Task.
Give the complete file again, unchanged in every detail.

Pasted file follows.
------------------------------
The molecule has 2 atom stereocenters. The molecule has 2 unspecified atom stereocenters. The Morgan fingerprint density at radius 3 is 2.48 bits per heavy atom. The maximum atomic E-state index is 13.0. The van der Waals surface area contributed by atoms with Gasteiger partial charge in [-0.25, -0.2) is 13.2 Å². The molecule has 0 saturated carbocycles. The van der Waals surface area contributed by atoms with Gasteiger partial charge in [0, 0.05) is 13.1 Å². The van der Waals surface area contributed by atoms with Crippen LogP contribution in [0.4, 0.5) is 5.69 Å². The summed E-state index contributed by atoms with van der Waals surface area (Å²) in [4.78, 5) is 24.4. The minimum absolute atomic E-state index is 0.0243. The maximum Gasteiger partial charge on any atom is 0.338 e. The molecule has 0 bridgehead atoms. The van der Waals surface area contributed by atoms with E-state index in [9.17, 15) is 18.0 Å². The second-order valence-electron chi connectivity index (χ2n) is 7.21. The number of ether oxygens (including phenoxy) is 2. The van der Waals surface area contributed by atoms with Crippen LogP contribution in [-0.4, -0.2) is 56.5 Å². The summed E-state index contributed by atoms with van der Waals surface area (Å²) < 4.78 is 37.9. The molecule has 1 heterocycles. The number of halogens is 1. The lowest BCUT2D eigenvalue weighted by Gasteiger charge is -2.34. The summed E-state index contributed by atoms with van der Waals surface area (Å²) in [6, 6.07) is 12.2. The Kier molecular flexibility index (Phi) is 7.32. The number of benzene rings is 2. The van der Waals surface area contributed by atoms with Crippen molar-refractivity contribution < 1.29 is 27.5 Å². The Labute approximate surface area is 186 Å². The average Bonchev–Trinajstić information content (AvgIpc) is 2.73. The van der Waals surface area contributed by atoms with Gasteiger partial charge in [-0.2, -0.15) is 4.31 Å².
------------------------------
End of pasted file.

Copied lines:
The molecule has 2 atom stereocenters. The molecule has 2 unspecified atom stereocenters. The Morgan fingerprint density at radius 3 is 2.48 bits per heavy atom. The maximum atomic E-state index is 13.0. The van der Waals surface area contributed by atoms with Gasteiger partial charge in [-0.25, -0.2) is 13.2 Å². The molecule has 0 saturated carbocycles. The van der Waals surface area contributed by atoms with Gasteiger partial charge in [0, 0.05) is 13.1 Å². The van der Waals surface area contributed by atoms with Crippen LogP contribution in [0.4, 0.5) is 5.69 Å². The summed E-state index contributed by atoms with van der Waals surface area (Å²) in [4.78, 5) is 24.4. The minimum absolute atomic E-state index is 0.0243. The maximum Gasteiger partial charge on any atom is 0.338 e. The molecule has 0 bridgehead atoms. The van der Waals surface area contributed by atoms with E-state index in [9.17, 15) is 18.0 Å². The second-order valence-electron chi connectivity index (χ2n) is 7.21. The number of ether oxygens (including phenoxy) is 2. The van der Waals surface area contributed by atoms with Crippen LogP contribution in [-0.4, -0.2) is 56.5 Å². The summed E-state index contributed by atoms with van der Waals surface area (Å²) < 4.78 is 37.9. The molecule has 1 heterocycles. The number of halogens is 1. The lowest BCUT2D eigenvalue weighted by Gasteiger charge is -2.34. The summed E-state index contributed by atoms with van der Waals surface area (Å²) in [6, 6.07) is 12.2. The Kier molecular flexibility index (Phi) is 7.32. The number of benzene rings is 2. The van der Waals surface area contributed by atoms with Crippen molar-refractivity contribution < 1.29 is 27.5 Å². The Labute approximate surface area is 186 Å². The average Bonchev–Trinajstić information content (AvgIpc) is 2.73. The van der Waals surface area contributed by atoms with Gasteiger partial charge in [-0.2, -0.15) is 4.31 Å².